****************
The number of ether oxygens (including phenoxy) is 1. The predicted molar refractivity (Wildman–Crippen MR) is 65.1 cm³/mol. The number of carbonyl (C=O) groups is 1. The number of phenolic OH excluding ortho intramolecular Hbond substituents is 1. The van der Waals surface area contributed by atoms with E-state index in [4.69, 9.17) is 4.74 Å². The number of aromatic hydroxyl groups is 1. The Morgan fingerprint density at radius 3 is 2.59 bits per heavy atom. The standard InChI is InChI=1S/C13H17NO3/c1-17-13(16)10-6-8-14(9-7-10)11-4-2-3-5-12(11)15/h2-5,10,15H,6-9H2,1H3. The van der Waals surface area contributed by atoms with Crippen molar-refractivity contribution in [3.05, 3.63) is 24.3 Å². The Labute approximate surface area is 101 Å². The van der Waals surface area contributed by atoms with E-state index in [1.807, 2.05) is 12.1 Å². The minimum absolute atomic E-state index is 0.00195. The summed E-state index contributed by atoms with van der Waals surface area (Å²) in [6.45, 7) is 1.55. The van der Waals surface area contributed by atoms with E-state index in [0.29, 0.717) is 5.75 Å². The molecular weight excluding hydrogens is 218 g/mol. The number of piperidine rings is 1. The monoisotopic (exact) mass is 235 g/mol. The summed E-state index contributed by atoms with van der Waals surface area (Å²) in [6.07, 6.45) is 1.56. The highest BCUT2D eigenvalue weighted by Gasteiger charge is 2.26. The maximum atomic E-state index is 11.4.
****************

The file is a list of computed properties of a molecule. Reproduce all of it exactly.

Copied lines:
The number of ether oxygens (including phenoxy) is 1. The predicted molar refractivity (Wildman–Crippen MR) is 65.1 cm³/mol. The number of carbonyl (C=O) groups is 1. The number of phenolic OH excluding ortho intramolecular Hbond substituents is 1. The van der Waals surface area contributed by atoms with E-state index in [4.69, 9.17) is 4.74 Å². The number of aromatic hydroxyl groups is 1. The Morgan fingerprint density at radius 3 is 2.59 bits per heavy atom. The standard InChI is InChI=1S/C13H17NO3/c1-17-13(16)10-6-8-14(9-7-10)11-4-2-3-5-12(11)15/h2-5,10,15H,6-9H2,1H3. The van der Waals surface area contributed by atoms with Crippen molar-refractivity contribution in [3.05, 3.63) is 24.3 Å². The Labute approximate surface area is 101 Å². The van der Waals surface area contributed by atoms with E-state index in [1.807, 2.05) is 12.1 Å². The minimum absolute atomic E-state index is 0.00195. The summed E-state index contributed by atoms with van der Waals surface area (Å²) in [6.45, 7) is 1.55. The van der Waals surface area contributed by atoms with E-state index in [0.29, 0.717) is 5.75 Å². The molecular weight excluding hydrogens is 218 g/mol. The number of piperidine rings is 1. The monoisotopic (exact) mass is 235 g/mol. The summed E-state index contributed by atoms with van der Waals surface area (Å²) in [6.07, 6.45) is 1.56. The highest BCUT2D eigenvalue weighted by Gasteiger charge is 2.26. The maximum atomic E-state index is 11.4.